“Now we’re going to leave ladies’ lingerie department and go to sporting goods.

“It’s thick, it’s high grade … You know all about it … Just to remind you of what is going on right now,” said Mr. Friedland, continuing the platinum theme, “if you were to go inside the current generation of (South Africa platinum) mines; this picture was taken at 3.2 km of depth … (pause) look at this guy in the front row he’s sound asleep … wake this poor guy up or kick him out. (Laughter) I don’t know; you keep doing that we’ll make you sit up here.

” … so there you are now you are in South Africa. You are 3.2 km deep now and the wall rock is 50 degrees centigrade. It’s 100 percent humidity. If a guy farts down there those guys have a really big problem because there is no friction, no ventilation … there is (sic) 3,100 men at the working face (and) it takes 2 ½ hrs for a man to get down to that face … at the Marikana platinum mine (in South Africa) … and they are getting silicosis … Now I live in a very rich place called Singapore, much richer than Canada … there is a 4 Seasons … I went into a steambath … up to 50 degrees centigrade and of course it’s 100 percent humidity and I lasted 22 minutes but I wasn’t doing any work. I was laying (sic) on my back, using a towel as my pillow. It takes 2/12 hours for a man to get down to that working face. If they get claustrophobic it takes 2 ½ hours to get up to the sunlight. And they are doing it for $11 a day.

“… Now if you want back to America in the 1840s the leading class of equities, you really wanted to buy a blue chip, dividend paying stock … at first you bought canal stocks, like the Erie Canal Co. … Those canal stocks, which were the bluest of the blue chips in the 1830s and the 1840s on the New York Stock Exchange did not do so well when railroads got invented. So after you crawl out on your hands and knees and it’s really bad ground, a lot of people are dying … aside from the other virtues of that mess, you have to understand, the Anglo American Corporation … Anglo is like a man with one foot in a bucket of ice and another foot in a bucket of hot coals. On average he’s not too bad. But the open pit mines that Anglo has are not so bad, (they) mine platinum at $400 to $500 an ounce. But these deep high grade mines these hot ones they are paying their workers 12 13 1and 4 dollars a day …but their cash costs are way in excess of the current price of platinum …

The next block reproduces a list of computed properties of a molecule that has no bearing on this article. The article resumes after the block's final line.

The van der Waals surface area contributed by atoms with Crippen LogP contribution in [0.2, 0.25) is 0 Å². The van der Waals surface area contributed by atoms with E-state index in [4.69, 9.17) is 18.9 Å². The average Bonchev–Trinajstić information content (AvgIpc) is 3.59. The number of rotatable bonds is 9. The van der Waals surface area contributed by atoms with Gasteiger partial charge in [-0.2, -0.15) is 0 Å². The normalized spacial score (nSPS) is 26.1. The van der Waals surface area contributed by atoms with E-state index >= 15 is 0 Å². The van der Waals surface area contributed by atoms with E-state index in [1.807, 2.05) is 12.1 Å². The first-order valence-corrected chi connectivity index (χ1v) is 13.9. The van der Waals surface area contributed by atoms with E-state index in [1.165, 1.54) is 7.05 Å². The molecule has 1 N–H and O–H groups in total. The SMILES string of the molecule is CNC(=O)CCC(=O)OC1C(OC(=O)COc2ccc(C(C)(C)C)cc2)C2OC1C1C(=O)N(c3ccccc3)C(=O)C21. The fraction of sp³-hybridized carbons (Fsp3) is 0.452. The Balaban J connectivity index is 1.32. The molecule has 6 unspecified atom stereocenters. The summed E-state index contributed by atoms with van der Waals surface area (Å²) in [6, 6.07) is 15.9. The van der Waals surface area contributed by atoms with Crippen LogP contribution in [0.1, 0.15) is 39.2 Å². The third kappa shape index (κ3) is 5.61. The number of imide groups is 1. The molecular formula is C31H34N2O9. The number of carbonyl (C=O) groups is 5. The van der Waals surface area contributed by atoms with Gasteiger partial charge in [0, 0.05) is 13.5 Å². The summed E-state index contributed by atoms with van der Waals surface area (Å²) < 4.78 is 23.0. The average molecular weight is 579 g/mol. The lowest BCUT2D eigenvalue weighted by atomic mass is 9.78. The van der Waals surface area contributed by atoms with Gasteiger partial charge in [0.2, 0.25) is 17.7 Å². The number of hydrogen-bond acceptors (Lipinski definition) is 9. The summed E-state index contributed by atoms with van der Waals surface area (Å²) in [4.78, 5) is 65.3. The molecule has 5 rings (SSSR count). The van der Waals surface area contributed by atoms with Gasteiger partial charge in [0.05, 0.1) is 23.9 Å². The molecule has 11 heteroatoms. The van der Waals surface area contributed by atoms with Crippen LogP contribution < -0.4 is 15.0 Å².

“They are losing money on every ounce … so when you finally crawl all the way in there … to the working face … it looks like this now you just imagine 3,000 men down there; everything they do is done with muscle power … this is like something out of the 16th century … They make cribbing with timber with muscle power … they scrape that stuff out of there you know with muscle power … and they are drilling with muscle power.

“This is something whose time has come; because if you are the Toyota Motor Co., you can’t sell a yuppy a Toyota Prius in California based on this sort of activity … because you already have the concept of ethical diamonds; there is no young lady that wants a symbol of love in her engagement ring that comes from someone who was shot in the head after mining it. (Laughter)

“This is going the way of the dodo bird … it is not going to happen anymore … So that is enough of the platinum, we’re going to leave ladies lingerie in a moment. … There is that guy falling asleep again, I don’t know how you do it.”

Shifting to Kamoa, Mr. Friedland continued, “Most copper miners don’t have a copper mine with a 2 percent copper cutoff … or a 3 percent … This is the richest copper discovery in the world … (he references Zambia, former Rhodesia) … Kamoa was hiding under a blanket of sand. Sometimes the sand is just a meter thick, sometimes it is 10 meters thick. Just a blanket of sand that was hiding a beautiful naked woman under that sand, until now.”


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Disclosure: Thom owns shares of Ivanplats. This is not investment advice. All facts to be verified by the reader. We seek safe harbor.